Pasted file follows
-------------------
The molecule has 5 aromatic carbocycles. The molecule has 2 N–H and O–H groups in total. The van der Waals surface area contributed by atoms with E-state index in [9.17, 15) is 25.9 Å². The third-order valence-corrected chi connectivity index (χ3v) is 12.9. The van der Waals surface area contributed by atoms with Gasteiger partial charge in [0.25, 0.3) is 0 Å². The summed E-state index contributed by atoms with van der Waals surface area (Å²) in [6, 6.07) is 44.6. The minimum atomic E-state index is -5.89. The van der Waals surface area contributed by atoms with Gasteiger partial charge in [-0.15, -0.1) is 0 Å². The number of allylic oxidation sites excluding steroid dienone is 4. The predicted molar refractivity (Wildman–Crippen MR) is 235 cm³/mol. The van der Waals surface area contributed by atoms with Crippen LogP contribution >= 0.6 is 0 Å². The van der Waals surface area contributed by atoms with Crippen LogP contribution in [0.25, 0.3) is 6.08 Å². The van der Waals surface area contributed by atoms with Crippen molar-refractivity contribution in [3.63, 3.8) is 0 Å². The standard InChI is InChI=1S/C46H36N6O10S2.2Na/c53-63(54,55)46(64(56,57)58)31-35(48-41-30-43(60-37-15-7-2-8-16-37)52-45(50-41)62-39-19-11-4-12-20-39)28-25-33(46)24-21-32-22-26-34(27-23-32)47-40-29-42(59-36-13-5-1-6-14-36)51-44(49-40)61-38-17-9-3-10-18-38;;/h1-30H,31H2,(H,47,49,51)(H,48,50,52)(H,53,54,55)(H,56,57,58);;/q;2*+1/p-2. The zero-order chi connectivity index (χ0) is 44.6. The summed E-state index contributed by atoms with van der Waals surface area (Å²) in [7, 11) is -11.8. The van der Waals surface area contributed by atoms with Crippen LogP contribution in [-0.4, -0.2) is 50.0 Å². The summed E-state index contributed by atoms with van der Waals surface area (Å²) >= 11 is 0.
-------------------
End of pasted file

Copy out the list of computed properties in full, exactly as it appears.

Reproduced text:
The molecule has 5 aromatic carbocycles. The molecule has 2 N–H and O–H groups in total. The van der Waals surface area contributed by atoms with E-state index in [9.17, 15) is 25.9 Å². The third-order valence-corrected chi connectivity index (χ3v) is 12.9. The van der Waals surface area contributed by atoms with Gasteiger partial charge in [0.25, 0.3) is 0 Å². The summed E-state index contributed by atoms with van der Waals surface area (Å²) in [6, 6.07) is 44.6. The minimum atomic E-state index is -5.89. The van der Waals surface area contributed by atoms with Gasteiger partial charge in [-0.15, -0.1) is 0 Å². The number of allylic oxidation sites excluding steroid dienone is 4. The predicted molar refractivity (Wildman–Crippen MR) is 235 cm³/mol. The van der Waals surface area contributed by atoms with Crippen LogP contribution >= 0.6 is 0 Å². The van der Waals surface area contributed by atoms with Crippen LogP contribution in [0.25, 0.3) is 6.08 Å². The van der Waals surface area contributed by atoms with Crippen molar-refractivity contribution in [3.63, 3.8) is 0 Å². The standard InChI is InChI=1S/C46H36N6O10S2.2Na/c53-63(54,55)46(64(56,57)58)31-35(48-41-30-43(60-37-15-7-2-8-16-37)52-45(50-41)62-39-19-11-4-12-20-39)28-25-33(46)24-21-32-22-26-34(27-23-32)47-40-29-42(59-36-13-5-1-6-14-36)51-44(49-40)61-38-17-9-3-10-18-38;;/h1-30H,31H2,(H,47,49,51)(H,48,50,52)(H,53,54,55)(H,56,57,58);;/q;2*+1/p-2. The zero-order chi connectivity index (χ0) is 44.6. The summed E-state index contributed by atoms with van der Waals surface area (Å²) in [7, 11) is -11.8. The van der Waals surface area contributed by atoms with Crippen LogP contribution in [-0.4, -0.2) is 50.0 Å². The summed E-state index contributed by atoms with van der Waals surface area (Å²) >= 11 is 0.